Peace of Westphalia
The Peace of Westphalia, also known as the treaties of Münster and Osnabrück respectively, was the treaties that ended the Thirty Years' War and "officially" recognized the United Provinces. The treaty was signed October 24 1648, and meant an end to the long conflict between Catholic and Protestant forces.
The peace negotiations were after initial talks held in the cities of Münster and Osnabrück, an alternative favoured by Sweden (Hamburg and Cologne being the French alternatives). The two locations were needed as the Protestant and Catholic leaders refused to meet each other. The Treaty of the Pyrennes ending the war between France and Spain is also often considered part of the treaty.
The results of the treaty were wide ranging. Among other things, the Netherlands gained independence from Spain, ending the Eighty Years' War, and Sweden gained Pomerania, Wismar and Bremen-Verden. The power of the Holy Roman Emperor was broken, and the rulers of the German states were again able to determine the religion of their lands. The treaty also gave Calvinists legal recognition. Three new great Powerss arose from this peace: Sweden, the United Netherlands and France. Sweden's time as a Great Power was to be short lived, however.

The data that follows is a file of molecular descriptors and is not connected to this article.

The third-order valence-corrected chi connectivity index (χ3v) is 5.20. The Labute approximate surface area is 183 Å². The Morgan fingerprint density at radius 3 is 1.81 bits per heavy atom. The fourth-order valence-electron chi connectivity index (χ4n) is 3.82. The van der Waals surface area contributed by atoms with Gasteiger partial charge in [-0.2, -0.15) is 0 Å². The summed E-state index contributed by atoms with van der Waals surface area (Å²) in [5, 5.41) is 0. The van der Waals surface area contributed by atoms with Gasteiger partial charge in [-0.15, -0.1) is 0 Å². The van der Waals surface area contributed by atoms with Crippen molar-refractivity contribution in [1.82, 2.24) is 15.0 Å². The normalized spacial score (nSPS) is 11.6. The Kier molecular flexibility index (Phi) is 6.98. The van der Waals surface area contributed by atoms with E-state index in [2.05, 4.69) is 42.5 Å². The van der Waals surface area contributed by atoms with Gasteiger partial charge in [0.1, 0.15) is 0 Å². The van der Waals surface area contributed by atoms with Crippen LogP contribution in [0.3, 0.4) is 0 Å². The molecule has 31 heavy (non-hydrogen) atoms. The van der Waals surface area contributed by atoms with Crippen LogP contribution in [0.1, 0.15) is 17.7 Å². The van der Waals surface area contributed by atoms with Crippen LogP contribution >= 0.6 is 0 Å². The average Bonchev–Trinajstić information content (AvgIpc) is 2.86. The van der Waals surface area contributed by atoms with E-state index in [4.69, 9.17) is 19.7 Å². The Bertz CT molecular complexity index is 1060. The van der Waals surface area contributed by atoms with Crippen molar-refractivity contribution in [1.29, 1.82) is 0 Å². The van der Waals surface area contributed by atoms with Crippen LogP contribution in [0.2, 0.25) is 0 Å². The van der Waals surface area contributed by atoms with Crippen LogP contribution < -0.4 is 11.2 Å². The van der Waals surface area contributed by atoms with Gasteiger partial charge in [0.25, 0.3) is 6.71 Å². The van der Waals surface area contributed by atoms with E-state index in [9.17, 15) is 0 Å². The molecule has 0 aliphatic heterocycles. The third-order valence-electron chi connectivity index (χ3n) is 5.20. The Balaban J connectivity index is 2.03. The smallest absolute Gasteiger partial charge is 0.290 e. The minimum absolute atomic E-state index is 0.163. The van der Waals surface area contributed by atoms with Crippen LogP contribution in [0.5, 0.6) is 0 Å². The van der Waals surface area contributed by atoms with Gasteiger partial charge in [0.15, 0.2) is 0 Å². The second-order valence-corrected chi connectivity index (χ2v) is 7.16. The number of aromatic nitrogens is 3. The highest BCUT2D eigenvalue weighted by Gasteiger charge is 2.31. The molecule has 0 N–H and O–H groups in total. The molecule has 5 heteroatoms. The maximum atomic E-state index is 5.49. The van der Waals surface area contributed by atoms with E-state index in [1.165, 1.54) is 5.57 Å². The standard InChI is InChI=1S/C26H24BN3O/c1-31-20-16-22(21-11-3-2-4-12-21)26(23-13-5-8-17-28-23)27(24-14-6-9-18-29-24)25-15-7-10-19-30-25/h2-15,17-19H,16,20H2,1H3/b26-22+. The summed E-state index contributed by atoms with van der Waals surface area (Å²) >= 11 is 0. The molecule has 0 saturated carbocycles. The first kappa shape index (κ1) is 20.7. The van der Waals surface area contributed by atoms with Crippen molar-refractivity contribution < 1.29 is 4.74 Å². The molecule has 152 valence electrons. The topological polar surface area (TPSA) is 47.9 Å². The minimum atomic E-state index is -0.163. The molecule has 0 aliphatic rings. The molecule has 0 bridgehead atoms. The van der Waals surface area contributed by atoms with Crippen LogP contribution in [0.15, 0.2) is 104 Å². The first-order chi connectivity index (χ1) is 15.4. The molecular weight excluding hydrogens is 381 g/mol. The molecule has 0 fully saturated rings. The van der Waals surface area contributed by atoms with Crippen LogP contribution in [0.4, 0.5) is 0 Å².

The majority of the treaty can be attributed to the work of Cardinal Mazarin who was de facto leader of France at the time. France came out of the war in a far better position than any other Power and was able to dictate much of the treaty.
It is often said that the Peace of Westphalia initiated the modern fashion of diplomacy as it marked the beginning of the modern system of nation-states. Subsequent wars were not about reasons of religion, but rather focused on reasons of state. This allowed Catholic and Protestant Powers to ally, leading to a number of major realignments.
Another important result of the treaty was it laid rest to the idea of the Holy Roman Empire having secular dominion over the entire Christian world. The nation-state would be the highest level of governement, subservient to no others.
See also: History of Sweden 1648-1700